At my recent book signing at Indigo, my writer’s table was squeezed into a small space right in front of a collection of books promoted as Father’s Day Picks.
The signing got off to a slow start so I browsed through some of the books – murder mysteries, biographies, DIY, pulp fiction, motorcycle gangs, a book about sneakers … These were glossy hard cover and paperback books, some by best-selling authors.
For this signing event, being the first one for my first book, I did not know quite what to expect.
Indigo provided me with a smartly dressed table located at the front of the store where I was the first thing customers saw when they came in to shop.
The lonely first half hour began with people walking right past my table, not wanting to engage with a writer flogging his book, or so I thought. I’d have had more attention offering wine samples at the local liquor store.
During that awkward thirty minutes or so, I shifted my chair a lot, needlessly reorganized the books on my table, and adopted the body language of a slow-moving bobblehead, not knowing where, what, or who to make eye contact with. To busy myself and look like I actually belonged in the store, I picked up a book off the gift suggestion table and began to flip through pages. My book did not have anything in common with any of these. No, the store manager did not select No Ordinary Seamanas a Father’s Day read.
I turned to see my son and granddaughter who had come to observe how I was getting on with this auspicious event. Then some friends and a few other relatives showed up. Crowds draw crowds, and the remaining hour of my guest writer gig just flew by. I signed six books plus another three the store manager wanted to add to the shelf., She said that for a first book I did rather well.
The next day Indigo thanked me on their Facebook page and I received a lot of congratulatory comments on mine, one of which was a reader of my book from Ontario. She posted, “No Ordinary Seaman would make a great Father’s Day gift.” I reflected on this and came to the conclusion that, yes, of course, it would.
- family is at the very core of the book, No Ordinary Seaman
- the paternal bond is tested by “running away to sea”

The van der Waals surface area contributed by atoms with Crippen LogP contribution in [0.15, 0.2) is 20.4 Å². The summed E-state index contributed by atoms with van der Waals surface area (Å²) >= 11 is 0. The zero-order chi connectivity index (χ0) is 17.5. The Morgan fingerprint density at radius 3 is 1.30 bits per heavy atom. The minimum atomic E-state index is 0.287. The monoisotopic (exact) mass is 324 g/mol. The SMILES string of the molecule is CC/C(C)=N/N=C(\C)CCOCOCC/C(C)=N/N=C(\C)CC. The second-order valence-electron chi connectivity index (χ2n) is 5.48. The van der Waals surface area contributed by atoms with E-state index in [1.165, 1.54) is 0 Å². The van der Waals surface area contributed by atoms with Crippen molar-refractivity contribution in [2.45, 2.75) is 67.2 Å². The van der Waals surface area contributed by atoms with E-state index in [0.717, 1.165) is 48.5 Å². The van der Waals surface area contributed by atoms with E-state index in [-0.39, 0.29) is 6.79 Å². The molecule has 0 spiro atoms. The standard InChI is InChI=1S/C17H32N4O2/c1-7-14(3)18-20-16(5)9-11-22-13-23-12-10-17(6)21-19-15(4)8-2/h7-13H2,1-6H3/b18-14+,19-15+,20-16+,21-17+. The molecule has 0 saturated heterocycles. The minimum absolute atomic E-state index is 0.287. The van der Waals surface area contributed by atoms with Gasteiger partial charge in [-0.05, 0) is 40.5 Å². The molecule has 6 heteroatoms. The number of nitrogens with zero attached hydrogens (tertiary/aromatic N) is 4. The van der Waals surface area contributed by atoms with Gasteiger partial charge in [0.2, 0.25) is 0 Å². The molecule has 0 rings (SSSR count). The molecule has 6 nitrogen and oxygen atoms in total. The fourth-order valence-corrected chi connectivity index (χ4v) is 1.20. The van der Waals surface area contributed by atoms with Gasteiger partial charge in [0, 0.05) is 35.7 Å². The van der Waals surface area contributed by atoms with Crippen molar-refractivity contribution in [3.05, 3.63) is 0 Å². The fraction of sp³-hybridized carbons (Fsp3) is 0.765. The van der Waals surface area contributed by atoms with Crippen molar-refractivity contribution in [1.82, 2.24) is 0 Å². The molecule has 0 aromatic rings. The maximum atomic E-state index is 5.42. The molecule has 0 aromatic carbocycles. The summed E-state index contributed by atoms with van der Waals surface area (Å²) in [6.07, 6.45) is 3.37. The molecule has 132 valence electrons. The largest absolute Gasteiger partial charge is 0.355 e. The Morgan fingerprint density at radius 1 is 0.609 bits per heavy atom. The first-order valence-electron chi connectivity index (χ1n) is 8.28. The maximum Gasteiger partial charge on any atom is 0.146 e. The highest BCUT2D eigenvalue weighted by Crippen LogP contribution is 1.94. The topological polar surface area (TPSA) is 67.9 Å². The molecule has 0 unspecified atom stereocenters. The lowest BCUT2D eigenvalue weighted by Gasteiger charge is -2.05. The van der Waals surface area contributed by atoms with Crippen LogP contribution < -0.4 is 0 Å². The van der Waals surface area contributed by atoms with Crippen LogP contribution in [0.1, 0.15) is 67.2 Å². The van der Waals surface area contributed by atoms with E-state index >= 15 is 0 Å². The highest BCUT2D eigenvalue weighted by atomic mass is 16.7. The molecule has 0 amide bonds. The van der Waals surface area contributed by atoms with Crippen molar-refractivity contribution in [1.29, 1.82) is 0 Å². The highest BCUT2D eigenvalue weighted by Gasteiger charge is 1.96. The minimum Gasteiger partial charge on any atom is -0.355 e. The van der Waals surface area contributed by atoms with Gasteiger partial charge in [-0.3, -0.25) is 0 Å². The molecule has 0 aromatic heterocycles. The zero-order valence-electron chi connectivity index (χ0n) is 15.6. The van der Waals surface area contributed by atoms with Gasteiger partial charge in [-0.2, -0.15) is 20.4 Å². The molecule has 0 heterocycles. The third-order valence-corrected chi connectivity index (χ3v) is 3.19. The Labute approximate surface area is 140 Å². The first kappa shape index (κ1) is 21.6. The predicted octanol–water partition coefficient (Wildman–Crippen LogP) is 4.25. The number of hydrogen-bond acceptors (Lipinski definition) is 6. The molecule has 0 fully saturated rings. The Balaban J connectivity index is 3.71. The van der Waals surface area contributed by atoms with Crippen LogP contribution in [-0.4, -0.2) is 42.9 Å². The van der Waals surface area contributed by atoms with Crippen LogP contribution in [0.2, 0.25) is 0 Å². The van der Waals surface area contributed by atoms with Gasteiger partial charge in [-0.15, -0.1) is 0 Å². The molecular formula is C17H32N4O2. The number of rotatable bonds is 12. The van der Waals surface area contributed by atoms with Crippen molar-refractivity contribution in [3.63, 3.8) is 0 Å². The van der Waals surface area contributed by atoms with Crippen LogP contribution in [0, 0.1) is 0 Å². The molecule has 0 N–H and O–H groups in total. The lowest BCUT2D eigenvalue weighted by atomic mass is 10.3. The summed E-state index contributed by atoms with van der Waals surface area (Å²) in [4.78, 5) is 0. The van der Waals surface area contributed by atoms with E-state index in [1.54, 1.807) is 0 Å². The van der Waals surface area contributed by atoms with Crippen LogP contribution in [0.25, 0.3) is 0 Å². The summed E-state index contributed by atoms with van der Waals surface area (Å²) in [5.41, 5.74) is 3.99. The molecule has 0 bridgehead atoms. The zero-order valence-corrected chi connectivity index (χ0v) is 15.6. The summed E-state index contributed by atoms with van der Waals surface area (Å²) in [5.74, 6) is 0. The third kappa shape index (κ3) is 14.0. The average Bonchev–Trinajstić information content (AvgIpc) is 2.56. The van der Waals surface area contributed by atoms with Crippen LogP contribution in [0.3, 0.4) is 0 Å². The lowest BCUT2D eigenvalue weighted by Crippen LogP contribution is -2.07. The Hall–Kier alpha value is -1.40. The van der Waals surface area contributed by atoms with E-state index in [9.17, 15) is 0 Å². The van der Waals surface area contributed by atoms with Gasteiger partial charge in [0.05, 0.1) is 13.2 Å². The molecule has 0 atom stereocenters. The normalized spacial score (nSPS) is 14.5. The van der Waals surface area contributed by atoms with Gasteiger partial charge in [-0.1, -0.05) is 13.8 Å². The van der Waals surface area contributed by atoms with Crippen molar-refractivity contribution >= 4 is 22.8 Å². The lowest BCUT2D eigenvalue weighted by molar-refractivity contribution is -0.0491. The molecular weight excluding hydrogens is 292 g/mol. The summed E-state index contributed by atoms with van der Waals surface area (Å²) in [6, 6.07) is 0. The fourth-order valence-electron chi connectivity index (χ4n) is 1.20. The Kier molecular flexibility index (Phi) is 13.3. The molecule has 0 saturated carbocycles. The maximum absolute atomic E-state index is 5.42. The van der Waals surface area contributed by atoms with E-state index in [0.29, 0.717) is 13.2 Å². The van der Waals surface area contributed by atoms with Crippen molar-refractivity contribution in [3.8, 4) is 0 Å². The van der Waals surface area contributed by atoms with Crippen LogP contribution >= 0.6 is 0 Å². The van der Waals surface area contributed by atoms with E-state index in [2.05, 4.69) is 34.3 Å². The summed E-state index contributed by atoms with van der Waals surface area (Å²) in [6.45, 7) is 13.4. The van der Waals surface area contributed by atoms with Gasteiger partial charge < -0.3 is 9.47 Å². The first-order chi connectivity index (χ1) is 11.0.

- father-son relationships tie together the beginning, middle, and end of the memoir
- proverbial wisdom of the father is expressed in the epigram (Ch 35): Do not wish your life away son.
- if fatherhood is in our past, present and future, then No Ordinary Seaman Karlsen, in all his years, was the child who was father to the man
That last bulleted item sounds rather oblique.
Let me try to explain.
I have long thought about the line in William Wordsworth’s poem, The Rainbow:
The Child is Father of the Man
Literature was my minor in university, and ever since, I have been intrigued by the most obscure yet gripping words of some of the masters. As I was toiling over the manuscript for my memoir I drifted in and out of the realm of the epiphany. At one point, a light came on.
There I was, half a century later, reading the handwritten diary entries of a young man who went to the sea.
It was clear that I had had a purpose, an intent – all propped up with bags of independent spirit, self-reliance, and curiosity.
While Deckhand Karlsen was hard working, hard playing,
and brave, he was also thoughtful, respectful, and friendly.
This came from a childhood with a good mix of trauma in poverty, sibling discord, and particularly loving and nurturing parents. Latent self-esteem exploded into a deep-seated need and readiness as a teenager, to break away and invent my own world.
My childhood and my past defined who I was as a youth in the present when I went to sea. Those remarkably vivid and powerful experiences, maturing from the time on one ship, then the next, were my foundations for the future. Looking back as writer of the memoir, it becomes clear that the child shaped the youth who shaped the man.
No Ordinary Seaman is a very readable book, both serious and fun, about how the child becomes father to the man.
Indeed, a worthy Father’s Day gift.